In this study we report a combined experimental and computational effort that focused on unraveling the general behavior of κb in semiconductors. A numerical method for modeling the temperature dependence of κb for intrinsic as well as extrinsic (heavily doped) semiconductors encompassing a wide range of band gap and electronic band structure has been developed. We find that κb in semiconductors is in general “conductivity-limiting”. In analogous to the bipolar ionic conduction and multiple-step diffusion processes, in which the overall kinetics are determined (limited) by the lower rate species or processes, the bipolar thermal conduction is limited by the charge carrier with lower partial electrical conductivity40,41. Therefore, it is determined by the minority carrier partial electrical conductivity and by the mobility ratio (“mobility-limiting”) in extrinsic and intrinsic semiconductors, respectively. In order to validate these findings, we experimentally demonstrated κb reduction based on electronic band structure modulation and preferential minority carrier scattering. These results largely broaden our understanding of thermal conduction in semiconductors as well as offer insights for optimizing thermoelectric properties of narrow gap semiconductors.

Results and Discussion

Bipolar thermal conductivity in semiconductors can be expressed as1,2,3,4

where σi and αi (subscript i = n, p) are the partial electrical conductivity and Seebeck coefficient for electrons and holes, respectively. For a single parabolic band, the Seebeck coefficient of each carrier can be written as42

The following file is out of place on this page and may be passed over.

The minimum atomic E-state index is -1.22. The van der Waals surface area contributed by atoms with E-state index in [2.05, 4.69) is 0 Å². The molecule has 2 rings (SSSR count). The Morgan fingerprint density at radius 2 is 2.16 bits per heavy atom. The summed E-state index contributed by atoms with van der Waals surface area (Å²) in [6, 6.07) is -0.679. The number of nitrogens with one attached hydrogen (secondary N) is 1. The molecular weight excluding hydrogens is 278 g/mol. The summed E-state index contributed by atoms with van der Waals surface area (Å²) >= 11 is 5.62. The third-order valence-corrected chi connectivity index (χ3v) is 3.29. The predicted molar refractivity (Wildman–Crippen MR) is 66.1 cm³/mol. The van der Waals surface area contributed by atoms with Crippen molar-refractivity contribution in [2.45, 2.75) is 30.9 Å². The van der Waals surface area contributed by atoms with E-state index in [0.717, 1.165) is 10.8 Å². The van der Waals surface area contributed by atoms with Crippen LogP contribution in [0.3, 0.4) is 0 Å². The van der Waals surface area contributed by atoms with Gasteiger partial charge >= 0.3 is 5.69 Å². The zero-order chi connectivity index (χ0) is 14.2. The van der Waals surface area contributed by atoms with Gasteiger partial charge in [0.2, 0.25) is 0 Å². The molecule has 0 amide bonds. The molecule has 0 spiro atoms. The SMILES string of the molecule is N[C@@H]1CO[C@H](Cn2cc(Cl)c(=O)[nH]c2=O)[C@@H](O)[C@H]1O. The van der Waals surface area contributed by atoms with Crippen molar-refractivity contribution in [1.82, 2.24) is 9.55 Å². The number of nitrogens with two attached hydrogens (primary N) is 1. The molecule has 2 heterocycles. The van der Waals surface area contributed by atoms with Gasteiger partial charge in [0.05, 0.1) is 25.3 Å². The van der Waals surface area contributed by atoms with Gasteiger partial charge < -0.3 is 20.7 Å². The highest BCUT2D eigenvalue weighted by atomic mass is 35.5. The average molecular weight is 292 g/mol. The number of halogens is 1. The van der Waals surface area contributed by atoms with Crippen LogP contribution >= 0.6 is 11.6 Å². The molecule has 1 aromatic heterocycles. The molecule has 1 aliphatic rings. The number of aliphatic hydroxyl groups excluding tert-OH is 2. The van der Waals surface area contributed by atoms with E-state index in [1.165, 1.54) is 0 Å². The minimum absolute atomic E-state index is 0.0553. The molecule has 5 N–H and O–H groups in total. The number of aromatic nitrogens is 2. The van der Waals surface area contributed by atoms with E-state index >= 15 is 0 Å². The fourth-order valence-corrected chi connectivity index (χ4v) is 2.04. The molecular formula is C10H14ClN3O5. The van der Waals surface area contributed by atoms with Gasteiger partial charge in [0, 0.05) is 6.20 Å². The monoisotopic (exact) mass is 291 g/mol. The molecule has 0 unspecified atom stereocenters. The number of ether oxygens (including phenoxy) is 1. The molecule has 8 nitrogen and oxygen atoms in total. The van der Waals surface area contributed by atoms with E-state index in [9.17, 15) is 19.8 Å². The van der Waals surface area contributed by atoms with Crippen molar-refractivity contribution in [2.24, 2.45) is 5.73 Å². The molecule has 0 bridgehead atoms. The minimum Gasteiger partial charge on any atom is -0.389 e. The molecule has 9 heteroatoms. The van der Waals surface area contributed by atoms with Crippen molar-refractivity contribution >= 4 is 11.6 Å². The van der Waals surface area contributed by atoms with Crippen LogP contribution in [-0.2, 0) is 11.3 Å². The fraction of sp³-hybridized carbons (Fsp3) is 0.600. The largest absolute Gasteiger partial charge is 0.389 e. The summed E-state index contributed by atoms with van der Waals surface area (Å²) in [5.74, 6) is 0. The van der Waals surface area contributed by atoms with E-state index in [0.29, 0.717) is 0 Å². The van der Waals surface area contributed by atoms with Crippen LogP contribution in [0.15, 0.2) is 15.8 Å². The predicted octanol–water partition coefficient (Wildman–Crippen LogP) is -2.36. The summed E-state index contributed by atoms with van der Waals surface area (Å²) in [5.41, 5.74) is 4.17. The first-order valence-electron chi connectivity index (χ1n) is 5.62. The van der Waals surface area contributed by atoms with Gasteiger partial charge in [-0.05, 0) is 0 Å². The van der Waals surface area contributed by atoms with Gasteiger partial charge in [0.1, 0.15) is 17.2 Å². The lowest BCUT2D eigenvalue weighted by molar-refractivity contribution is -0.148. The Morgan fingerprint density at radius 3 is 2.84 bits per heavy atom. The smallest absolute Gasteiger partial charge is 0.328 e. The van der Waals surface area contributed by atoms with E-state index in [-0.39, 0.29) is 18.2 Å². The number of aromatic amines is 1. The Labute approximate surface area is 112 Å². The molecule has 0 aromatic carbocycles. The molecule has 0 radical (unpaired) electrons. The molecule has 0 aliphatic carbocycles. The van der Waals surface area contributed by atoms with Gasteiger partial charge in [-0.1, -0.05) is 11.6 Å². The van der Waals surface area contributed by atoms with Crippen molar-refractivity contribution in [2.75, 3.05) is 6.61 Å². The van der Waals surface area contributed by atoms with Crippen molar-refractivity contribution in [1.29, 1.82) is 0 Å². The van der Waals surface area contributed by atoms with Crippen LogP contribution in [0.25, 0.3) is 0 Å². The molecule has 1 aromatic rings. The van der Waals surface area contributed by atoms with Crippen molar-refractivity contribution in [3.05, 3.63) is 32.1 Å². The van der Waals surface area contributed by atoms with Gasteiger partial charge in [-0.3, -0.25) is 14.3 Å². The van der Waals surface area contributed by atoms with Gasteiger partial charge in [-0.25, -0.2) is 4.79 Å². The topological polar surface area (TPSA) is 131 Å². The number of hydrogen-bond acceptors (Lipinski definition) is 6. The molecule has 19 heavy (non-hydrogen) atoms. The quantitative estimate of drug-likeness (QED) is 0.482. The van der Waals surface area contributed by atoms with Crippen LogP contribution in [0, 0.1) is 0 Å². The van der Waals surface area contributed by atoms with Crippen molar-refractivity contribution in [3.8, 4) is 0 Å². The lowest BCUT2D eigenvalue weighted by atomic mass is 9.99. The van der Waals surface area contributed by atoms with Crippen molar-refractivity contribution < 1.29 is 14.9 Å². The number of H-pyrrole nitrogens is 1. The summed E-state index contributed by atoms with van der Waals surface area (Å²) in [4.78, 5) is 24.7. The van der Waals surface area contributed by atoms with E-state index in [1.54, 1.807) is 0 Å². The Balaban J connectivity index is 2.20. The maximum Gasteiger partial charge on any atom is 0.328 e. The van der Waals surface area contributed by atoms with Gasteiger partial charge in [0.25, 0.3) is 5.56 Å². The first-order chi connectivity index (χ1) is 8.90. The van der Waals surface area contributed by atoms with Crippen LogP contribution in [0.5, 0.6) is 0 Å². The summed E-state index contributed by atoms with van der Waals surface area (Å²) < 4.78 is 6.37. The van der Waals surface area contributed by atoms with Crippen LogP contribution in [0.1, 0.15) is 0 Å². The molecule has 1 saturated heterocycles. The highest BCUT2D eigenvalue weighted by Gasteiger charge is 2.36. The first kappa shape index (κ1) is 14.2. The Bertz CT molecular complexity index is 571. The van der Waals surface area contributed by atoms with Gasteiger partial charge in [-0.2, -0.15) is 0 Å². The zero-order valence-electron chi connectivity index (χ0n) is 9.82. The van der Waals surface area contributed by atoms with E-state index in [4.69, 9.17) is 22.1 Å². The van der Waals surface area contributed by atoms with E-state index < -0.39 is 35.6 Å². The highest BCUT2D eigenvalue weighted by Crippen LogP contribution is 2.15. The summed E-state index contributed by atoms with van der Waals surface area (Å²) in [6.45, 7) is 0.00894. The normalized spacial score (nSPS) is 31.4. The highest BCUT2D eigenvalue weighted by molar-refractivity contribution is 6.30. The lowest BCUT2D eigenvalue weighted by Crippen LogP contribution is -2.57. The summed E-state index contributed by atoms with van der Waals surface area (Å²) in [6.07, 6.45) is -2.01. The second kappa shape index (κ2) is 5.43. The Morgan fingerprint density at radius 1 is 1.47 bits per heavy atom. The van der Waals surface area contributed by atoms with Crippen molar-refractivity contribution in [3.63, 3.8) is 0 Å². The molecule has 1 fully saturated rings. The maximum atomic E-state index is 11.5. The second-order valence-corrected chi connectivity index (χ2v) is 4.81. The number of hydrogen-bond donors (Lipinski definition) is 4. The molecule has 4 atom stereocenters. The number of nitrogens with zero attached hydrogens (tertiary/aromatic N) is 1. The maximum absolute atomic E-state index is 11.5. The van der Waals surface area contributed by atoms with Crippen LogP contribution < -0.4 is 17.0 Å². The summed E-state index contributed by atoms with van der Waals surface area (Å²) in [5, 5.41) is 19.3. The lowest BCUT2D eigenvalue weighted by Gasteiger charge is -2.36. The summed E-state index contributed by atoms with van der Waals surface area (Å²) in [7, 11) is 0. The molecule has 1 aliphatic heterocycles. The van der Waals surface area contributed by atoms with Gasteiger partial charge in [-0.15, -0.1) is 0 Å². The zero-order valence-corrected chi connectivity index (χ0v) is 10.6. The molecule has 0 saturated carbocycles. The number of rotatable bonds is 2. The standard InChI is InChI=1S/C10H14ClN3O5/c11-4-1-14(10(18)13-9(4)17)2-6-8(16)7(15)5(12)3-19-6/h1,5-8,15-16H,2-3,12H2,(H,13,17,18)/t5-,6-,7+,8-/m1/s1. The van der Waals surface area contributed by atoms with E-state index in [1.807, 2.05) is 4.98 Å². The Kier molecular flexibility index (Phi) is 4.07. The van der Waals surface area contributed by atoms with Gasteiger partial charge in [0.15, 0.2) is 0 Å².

where kB is the Boltzmann constant, e the free electron charge, ξ the reduce Fermi energy, λ the carrier scattering parameter, Fx the Fermi integral of the order of x. Therefore , where Eg is the band gap4. For acoustic phonon scattering (λ  = −1/2), the term can be written as which is associated with the total energy carried by electron-hole pairs (band gap energy and kinetic energies). The electrical conductivity of each carrier is

where i=n, p designates the carrier concentrations of electron and hole, respectively.

“Conductivity-Limiting” Bipolar Thermal Conductivity

To elucidate the bipolar thermal conduction behavior in semiconductors, we may rearrange Eq. (1) into (assuming acoustic phonon scattering λ = −1/2, which is valid for most thermoelectric materials)

For a given material at a fixed T, the variation of as a function of ξp or ξn is rather negligible, while the carrier concentrations and the partial electrical conductivity σi (right side of Eq. (4)) could change by several orders of magnitude because of the activation behavior of the charge carriers. Here and are the reduced kinetic energies of holes () and electrons (), respectively, which only slightly change their numerical values when varying the Fermi level43. To verify these analyses, numerical data for p-type skutterudites (RxFe3NiSb12) with Eg = 0.2 eV, mp* = 5 m0, mn* = 2 m0, at 800 K are plotted in fig. 1, where mp*, mn*, and m0 are the effective mass of holes, effective mass of electrons, and free electron mass, respectively. The details of the calculations will be discussed below. As shown in fig. 1(a), with increasing ξp from –1 (weakly-degenerate) to 2 (degenerate), only increases from 4.2 to 5.3, ~25% increases; whereas p increases by a factor of ~10 and the minority carrier partial conductivity σn decreases by a factor of ~20. These suggest that for semiconductors in general, Eq. (1) or (4) can be approximated as , therefore κb in semiconductors is actually “conductivity-limiting”, analogous to the rate-limiting phenomena in kinetic diffusion processes41. For intrinsic semiconductors, since n = p, Eq. (4) can be further approximated to be , consistent with the large body of literature already developed. In the case of extrinsic semiconductors (np or pn) κb is primarily determined by the partial electrical conductivity of the minority carriers, not by the mobility ratio. A linear dependence of κb vs. σn at 800 K for p-type doped skutterudites, as shown in fig. 1(b), further substantiates our proposed “conductivity-limiting” concept for bipolar thermal conduction in semiconductors.